The person of Mary of Nazareth will be examined in light of the Church's earliest teachings. In this study her connections to Jesus Christ and to the mystery of the Church will be stressed. Also, ancient liturgical hymns such as the "Akathist" and the homilies of the later Fathers (8th century) will highlight the foreshadowing of the dogmas of the Assumption and the Immaculate Conception. A study of Mary in the New Testament and in the major periods of church tradition up to the present time. Studies the Marian dogmas.
A study in the life, works, writings and documents of or about the Saints.
THE PETRINE MINISTRY
A study of Peter in the New Testament, the Petrine ministry in church tradition up to the present time, and the theme of this ministry in ecumenical considerations.
THEOLOGY OF MINISTRY AND PRIESTHOOD
This course presents a historical and systematic study of Orders: the scripture texts, patristic sources, and subsequent development of dogma. The course includes study of the development and theology of the three degrees of the sacrament of Orders, with emphasis on the configuration to Christ, the Head and Shepherd of the Church, in His threefold office of priest, teacher, and pastor in the life of all who are ordained.
THE SPIRITUAL THEOLOGY OF THE CHARISMS OF THE RELIGIOUS ORDERS
This course is an historical survey and comparative study of spiritualities of various religious congregations, including Benedictines, Carmelites, Fathers of Mercy, Franciscans, Dominicans, Paulists, Jesuits, etc.
Liturgical Theology is a study of the origins, developments, discipline and doctrine that surround the rituals and worship of the Church. This course surveys the history of liturgy from its Scriptural origins to the reforms of today, in both Eastern and Western Churches. This survey includes the history and significance of liturgical art, architecture, seasons, feasts and solemnities.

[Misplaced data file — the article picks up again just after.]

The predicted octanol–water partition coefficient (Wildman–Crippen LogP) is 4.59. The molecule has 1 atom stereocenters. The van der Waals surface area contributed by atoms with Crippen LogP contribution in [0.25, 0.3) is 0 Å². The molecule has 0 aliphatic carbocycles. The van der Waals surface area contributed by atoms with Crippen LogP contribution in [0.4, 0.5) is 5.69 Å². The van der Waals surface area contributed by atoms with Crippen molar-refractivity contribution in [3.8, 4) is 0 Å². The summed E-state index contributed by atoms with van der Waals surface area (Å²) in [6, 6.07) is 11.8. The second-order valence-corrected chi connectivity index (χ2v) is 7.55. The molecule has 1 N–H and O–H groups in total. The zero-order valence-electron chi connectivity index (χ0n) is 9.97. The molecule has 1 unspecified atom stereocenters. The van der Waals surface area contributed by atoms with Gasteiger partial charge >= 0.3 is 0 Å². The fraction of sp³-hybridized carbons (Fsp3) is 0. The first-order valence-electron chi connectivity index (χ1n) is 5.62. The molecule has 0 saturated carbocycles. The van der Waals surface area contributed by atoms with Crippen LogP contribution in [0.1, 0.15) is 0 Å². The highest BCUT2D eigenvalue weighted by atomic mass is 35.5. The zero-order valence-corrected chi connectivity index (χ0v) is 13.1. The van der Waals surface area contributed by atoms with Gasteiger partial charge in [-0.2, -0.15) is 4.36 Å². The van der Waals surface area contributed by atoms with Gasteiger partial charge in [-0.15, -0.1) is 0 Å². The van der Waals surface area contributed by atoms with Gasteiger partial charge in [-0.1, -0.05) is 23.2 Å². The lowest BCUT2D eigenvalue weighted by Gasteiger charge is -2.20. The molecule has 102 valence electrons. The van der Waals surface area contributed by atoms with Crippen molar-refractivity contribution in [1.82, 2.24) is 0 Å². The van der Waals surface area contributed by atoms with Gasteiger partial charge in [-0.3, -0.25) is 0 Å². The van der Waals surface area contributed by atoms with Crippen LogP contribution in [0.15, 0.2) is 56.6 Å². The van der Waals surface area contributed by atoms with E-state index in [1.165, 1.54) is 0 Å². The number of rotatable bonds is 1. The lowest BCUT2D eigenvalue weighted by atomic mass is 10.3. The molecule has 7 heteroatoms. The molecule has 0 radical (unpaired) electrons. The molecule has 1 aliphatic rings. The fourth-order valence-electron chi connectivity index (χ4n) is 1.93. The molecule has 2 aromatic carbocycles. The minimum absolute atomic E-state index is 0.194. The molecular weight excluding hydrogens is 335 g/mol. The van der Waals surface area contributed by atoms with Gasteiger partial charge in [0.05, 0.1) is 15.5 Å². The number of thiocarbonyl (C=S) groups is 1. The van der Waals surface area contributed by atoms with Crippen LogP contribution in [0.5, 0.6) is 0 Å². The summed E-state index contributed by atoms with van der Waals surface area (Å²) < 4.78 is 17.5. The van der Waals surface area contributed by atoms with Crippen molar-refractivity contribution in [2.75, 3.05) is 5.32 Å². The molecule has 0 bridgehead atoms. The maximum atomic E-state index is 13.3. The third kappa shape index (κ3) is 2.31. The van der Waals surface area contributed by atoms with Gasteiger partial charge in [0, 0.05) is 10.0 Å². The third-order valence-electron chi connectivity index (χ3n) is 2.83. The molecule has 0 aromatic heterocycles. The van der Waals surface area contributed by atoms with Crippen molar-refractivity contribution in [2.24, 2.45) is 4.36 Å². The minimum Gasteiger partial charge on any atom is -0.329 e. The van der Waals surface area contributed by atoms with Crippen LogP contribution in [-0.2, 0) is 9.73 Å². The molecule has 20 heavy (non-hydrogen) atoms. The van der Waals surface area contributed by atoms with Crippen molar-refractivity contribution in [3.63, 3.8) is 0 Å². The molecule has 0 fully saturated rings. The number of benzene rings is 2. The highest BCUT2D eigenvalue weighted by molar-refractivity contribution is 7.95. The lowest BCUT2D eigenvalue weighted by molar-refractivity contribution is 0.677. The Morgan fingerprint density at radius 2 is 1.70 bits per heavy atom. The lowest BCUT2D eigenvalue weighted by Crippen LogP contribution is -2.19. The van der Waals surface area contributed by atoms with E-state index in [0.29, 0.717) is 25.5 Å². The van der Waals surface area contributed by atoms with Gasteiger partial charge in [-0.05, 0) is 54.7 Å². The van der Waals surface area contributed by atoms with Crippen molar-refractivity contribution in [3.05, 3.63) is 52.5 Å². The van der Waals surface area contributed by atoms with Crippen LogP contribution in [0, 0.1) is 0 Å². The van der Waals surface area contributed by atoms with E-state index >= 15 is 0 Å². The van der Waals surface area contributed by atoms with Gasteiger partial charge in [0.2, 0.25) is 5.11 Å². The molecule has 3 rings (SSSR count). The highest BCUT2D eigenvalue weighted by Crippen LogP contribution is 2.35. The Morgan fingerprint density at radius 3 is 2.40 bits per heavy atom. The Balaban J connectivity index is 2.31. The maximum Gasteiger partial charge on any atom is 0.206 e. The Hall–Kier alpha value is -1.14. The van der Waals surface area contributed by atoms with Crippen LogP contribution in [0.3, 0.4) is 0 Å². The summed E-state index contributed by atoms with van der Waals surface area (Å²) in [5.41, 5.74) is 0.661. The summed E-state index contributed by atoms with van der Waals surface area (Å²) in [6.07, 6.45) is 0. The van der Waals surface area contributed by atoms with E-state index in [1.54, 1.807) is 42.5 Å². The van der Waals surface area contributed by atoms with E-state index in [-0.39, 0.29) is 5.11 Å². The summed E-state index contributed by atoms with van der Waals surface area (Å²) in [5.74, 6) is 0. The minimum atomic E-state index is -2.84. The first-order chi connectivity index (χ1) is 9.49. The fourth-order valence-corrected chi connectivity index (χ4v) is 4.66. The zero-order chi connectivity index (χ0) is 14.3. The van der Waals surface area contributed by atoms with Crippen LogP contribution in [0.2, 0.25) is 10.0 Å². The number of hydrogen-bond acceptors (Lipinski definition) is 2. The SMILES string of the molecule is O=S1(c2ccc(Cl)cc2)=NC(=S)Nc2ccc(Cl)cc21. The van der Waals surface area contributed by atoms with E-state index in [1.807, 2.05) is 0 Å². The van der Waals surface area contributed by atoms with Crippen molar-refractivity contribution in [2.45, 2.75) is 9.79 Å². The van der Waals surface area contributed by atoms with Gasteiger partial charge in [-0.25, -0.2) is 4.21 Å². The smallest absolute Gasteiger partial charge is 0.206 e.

This course is a study of the person and work of Jesus Christ in the light of biblical, patristic, conciliar, medieval, modern and contemporary systematic reflection.
CATHOLIC DOCTRINE I
This course presents an overview of The Catechism of the Catholic Church. Students will read and reflect on Parts I and II in order to grasp its presentation of revealed truth and to be familiar with the text as a sure norm for teaching the faith.
CATHOLIC DOCTRINE II
This course presents an overview of The Catechism of the Catholic Church. Students will read and reflect on Parts III and IV in order to grasp its presentation of revealed truth and to be familiar with the text as a sure norm for teaching the faith.
This course provides a doctrinal study of the nature and attributes of God as known by reason and revelation. Topics include: the proofs for the existence of God, His attributes, and the relation in person and nature of the Father, the Son and the Holy Ghost. Biblical, theological, patristic and magisterial sources are considered.
MEANING AND GRACE
This course studies the human search for meaning and its relationship with God's grace from a personal, historical and theological perspective. It considers the basic ways that people communicate, namely through the myths they live by and rituals they celebrate. The Catholic perspective roots the underlying premise that God's Spirit most fully enlightens this meaning search within the context of community. Various modes of meaning, as well as the role of archetype, symbol and story are addressed, as they relate to the sacramentality of the world and the central role of God's grace in the human quest for fulfillment.
PRIMACY AND EPISCOPACY
This course will explore the history of the doctrine of the Primacy of the Roman Pontiff, and the relationship of this history and doctrine to the theology of the office of the individual bishops and the role of the college of bishops.
The purpose of this course is to locate the theological and moral virtues within the context of human activity, and to pinpoint practical applications in the light of Catholic teaching. Class discussion is used to determine specific areas of contemporary problems relating to the virtues.